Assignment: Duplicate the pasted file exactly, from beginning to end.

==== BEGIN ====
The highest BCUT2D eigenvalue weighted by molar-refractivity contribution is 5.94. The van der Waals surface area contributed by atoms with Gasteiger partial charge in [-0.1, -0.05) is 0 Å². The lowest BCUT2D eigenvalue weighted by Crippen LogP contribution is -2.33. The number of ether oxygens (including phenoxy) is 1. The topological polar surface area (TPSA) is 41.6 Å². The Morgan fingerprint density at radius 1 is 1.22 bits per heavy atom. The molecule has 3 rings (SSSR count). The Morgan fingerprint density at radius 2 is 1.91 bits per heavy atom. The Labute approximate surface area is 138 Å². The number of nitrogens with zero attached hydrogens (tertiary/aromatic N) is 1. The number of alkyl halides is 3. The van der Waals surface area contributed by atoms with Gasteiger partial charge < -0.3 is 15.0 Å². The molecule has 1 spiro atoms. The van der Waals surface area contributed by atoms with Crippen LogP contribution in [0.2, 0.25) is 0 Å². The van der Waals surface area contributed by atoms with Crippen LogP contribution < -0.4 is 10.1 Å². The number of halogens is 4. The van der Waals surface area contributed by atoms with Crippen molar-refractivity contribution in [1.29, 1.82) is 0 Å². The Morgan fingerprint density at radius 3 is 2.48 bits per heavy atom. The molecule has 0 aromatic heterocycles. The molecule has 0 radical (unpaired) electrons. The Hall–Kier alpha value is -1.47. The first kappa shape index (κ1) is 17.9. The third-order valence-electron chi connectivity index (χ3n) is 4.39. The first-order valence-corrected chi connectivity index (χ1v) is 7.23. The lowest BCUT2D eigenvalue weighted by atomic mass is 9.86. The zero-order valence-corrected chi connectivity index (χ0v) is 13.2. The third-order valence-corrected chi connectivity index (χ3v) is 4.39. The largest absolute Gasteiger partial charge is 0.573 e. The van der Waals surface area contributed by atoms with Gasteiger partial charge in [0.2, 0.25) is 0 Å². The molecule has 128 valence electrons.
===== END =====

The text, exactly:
The highest BCUT2D eigenvalue weighted by molar-refractivity contribution is 5.94. The van der Waals surface area contributed by atoms with Gasteiger partial charge in [-0.1, -0.05) is 0 Å². The lowest BCUT2D eigenvalue weighted by Crippen LogP contribution is -2.33. The number of ether oxygens (including phenoxy) is 1. The topological polar surface area (TPSA) is 41.6 Å². The Morgan fingerprint density at radius 1 is 1.22 bits per heavy atom. The molecule has 3 rings (SSSR count). The Morgan fingerprint density at radius 2 is 1.91 bits per heavy atom. The Labute approximate surface area is 138 Å². The number of nitrogens with zero attached hydrogens (tertiary/aromatic N) is 1. The number of alkyl halides is 3. The van der Waals surface area contributed by atoms with Gasteiger partial charge < -0.3 is 15.0 Å². The molecule has 1 spiro atoms. The van der Waals surface area contributed by atoms with Crippen LogP contribution in [0.2, 0.25) is 0 Å². The van der Waals surface area contributed by atoms with Crippen LogP contribution < -0.4 is 10.1 Å². The number of halogens is 4. The van der Waals surface area contributed by atoms with Crippen molar-refractivity contribution in [1.29, 1.82) is 0 Å². The Morgan fingerprint density at radius 3 is 2.48 bits per heavy atom. The molecule has 0 aromatic heterocycles. The molecule has 0 radical (unpaired) electrons. The Hall–Kier alpha value is -1.47. The first kappa shape index (κ1) is 17.9. The third-order valence-electron chi connectivity index (χ3n) is 4.39. The first-order valence-corrected chi connectivity index (χ1v) is 7.23. The lowest BCUT2D eigenvalue weighted by atomic mass is 9.86. The zero-order valence-corrected chi connectivity index (χ0v) is 13.2. The third-order valence-corrected chi connectivity index (χ3v) is 4.39. The largest absolute Gasteiger partial charge is 0.573 e. The van der Waals surface area contributed by atoms with Gasteiger partial charge in [0.2, 0.25) is 0 Å². The molecule has 128 valence electrons.